Benedick is about to take a walk in Leonato’s garden (which we like to call the Garden of Eavesdropping).
He laments that he remembers a time when Claudio was a solider instead a lovesick guy that sighs all the time. Claudio used to speak plain and straight, but now his words are flowery and fawning.
Benedick wonders if love could ever transform him so tremendously (and hideously). Benedick lists off all of the impossible qualities a girl would need for him to want her. If a woman had all of his specified qualities together, which is kind of a tall order, he wouldn’t mind what color her hair was.
Seeing Don Pedro and Claudio approach with Leonato and Balthasar, Benedick runs and hides.
The men see Benedick hide, and Claudio notes Benedick’s hiding place. Now they’ll go have a loud and manipulative conversation right by Benedick’s hiding spot.
Don Pedro asks Balthasar to sing a song.
Balthasar’s all "Oh I can’t sing so well," so everyone else can say, "No! You’re the best singer in the world!"
Balthasar notes that he’s like a suitor who will approach a girl thinking she doesn’t deserve him, but then he’ll go on and try to woo her anyway, and even declare he loves her.
As Balthasar sings, Benedick mocks him from behind his tree. When he's done, Benedick says that if a dog had made that kind of noise, someone would have hanged it.
Prince Don Pedro sends Balthasar away to seek out some really good music for tomorrow night so they can play it outside Hero's window. Then Leonato, Don Pedro, and Claudio have a super-obvious conversation meant to make Benedick fall in love with Beatrice.
The discussion essentially amounts to the fact that Beatrice is in love with Benedick, though she seems to hate him outwardly. They say they’ve heard all this news from Hero, who Beatrice confides in.
Benedick is surprised, but definitely interested in this news.
Prince Don Pedro keeps saying he can't believe it, but Leonato insists it's true.
Claudio quietly notes that Benedick is totally buying their act. It's time to reel him in.
Don Pedro asks if Beatrice has told Benedick how she feels and Leonato says no, and she never will. She worries that he wouldn't believe her if she seemed to switch suddenly from hating him so completely to loving him so fervently. And so, she is tormented.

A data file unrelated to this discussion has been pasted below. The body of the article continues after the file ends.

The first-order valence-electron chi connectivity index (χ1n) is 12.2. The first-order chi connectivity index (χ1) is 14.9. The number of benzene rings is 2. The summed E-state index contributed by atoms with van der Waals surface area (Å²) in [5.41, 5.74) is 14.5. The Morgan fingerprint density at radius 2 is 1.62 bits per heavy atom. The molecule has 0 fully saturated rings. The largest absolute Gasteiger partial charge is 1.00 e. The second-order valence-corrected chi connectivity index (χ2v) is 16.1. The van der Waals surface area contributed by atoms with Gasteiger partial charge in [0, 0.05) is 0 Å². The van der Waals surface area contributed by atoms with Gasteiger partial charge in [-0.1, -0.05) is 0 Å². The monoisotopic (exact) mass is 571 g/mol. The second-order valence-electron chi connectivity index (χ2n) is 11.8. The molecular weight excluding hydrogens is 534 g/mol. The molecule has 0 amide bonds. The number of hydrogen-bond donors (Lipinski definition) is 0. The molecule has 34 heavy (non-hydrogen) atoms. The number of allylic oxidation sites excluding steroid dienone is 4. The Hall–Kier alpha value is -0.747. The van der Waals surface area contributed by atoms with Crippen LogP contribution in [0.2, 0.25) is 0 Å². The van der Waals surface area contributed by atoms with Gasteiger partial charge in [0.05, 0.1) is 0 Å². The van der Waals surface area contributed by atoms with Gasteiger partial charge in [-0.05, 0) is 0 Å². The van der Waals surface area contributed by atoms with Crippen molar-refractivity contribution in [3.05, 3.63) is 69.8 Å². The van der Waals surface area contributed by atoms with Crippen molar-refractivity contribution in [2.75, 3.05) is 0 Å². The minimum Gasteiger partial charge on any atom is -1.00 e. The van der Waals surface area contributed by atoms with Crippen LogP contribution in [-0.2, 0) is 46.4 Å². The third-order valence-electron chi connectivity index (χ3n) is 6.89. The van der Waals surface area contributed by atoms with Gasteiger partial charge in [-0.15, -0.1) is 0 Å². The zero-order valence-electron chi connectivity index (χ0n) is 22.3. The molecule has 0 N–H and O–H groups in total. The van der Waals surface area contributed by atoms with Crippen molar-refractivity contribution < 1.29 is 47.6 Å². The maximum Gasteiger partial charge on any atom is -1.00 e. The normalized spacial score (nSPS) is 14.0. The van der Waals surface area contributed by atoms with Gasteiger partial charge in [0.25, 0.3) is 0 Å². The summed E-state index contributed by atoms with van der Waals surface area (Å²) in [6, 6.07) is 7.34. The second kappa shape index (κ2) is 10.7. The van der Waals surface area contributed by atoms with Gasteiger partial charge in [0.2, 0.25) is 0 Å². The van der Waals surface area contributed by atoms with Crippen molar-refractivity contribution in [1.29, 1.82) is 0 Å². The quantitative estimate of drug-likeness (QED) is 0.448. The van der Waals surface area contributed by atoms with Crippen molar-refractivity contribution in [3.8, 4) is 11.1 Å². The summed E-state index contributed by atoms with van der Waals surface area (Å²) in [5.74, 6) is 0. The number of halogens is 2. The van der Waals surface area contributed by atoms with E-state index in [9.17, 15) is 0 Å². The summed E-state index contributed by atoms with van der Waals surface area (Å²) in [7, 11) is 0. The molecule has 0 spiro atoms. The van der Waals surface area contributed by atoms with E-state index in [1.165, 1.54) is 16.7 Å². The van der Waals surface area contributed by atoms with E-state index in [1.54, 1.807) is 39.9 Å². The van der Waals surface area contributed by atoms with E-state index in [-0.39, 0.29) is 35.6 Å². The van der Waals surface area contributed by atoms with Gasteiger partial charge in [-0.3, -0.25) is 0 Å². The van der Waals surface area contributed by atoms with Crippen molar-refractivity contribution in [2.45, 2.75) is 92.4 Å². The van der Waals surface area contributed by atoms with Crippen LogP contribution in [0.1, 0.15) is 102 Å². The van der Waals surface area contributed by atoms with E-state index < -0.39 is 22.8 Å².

Things are so bad that Hero worries Beatrice might even hurt herself—that’s how deeply tormented she is by her secret love for Benedick.
It seems that Beatrice’s love for Benedick will kill her in one of the three ways: 1) she’ll die if he doesn’t love her; 2) she’ll die before ever revealing her love to him; or 3) she’ll die if he woos her, because it would kill her to be a gentle wooed maid instead of her usual biting self. (They really lay it on thick.)
The talk then turns to whether they should tell Benedick about Beatrice’s secret love for him. They all loudly declare (for Benedick to hear) that this is a bad idea, because Benedick is too proud to hear about Beatrice’s love without scorning her.
Next, the men take some time to praise Benedick, saying what a noble, brave, and witty man he is.
The Prince asks one more time if maybe they should tell him, but Leonato says no way. They should just let it go, and maybe she'll eventually get over him.
Prince Don Pedro says okay, but gee. Benedick is such a good guy. I hate to see him let such a worthy woman slip away.
Certain that their task is done, they go off to dinner, snickering to themselves.
When they’re out of earshot of Benedick, Don Pedro says that they’ve got to get the girls to perform the same trick on Beatrice.
Don Pedro delights in thinking of the time when Benedick and Beatrice will face each other; they’ll both be struck speechless by feelings completely opposite to their professed anti-loving natures. Their usual witty word play will become like watching mimes.
They plot to send Beatrice to call Benedick into dinner, because that will be hilariously awkward.
Benedick, who had been listening to Don Pedro & Co.’s conversation, didn't realize that he was supposed to be listening.
He seems shocked by what he heard. He says he would believe the whole conversation was a trick, except the old, venerable Leonato participated in the conversation, so it must’ve been legitimate.
Anyway, Benedick heard his friend’s criticism that he seemed proud, and says this is a great opportunity to improve himself.
In fact, Benedick says to himself, Beatrice is a great girl. If her greatest foolishness is to love him, then he can love her in return. He’s certain he’ll endure some teasing for changing his opinion on marriage so abruptly, but people change over time. And besides, the world has to be populated.
Beatrice was sent to call Benedick to dinner, so she approaches. Benedick already imagines that he sees signs of love for him written all over her.
The two have a strange little exchange. Benedick is all flattery and kindness (recall the beginning of the scene when he criticized Claudio for acting this way…) and Beatrice is confused about his change in attitude toward her.
She excuses herself, and Benedick misinterprets the brief interaction, mistaking "she’s trying to escape from me" for "she clearly likes me."
Benedick declares he’ll love Beatrice, because to not love her would make him stingy, although he uses a racial slur to communicate that idea. Thanks, Shakespeare.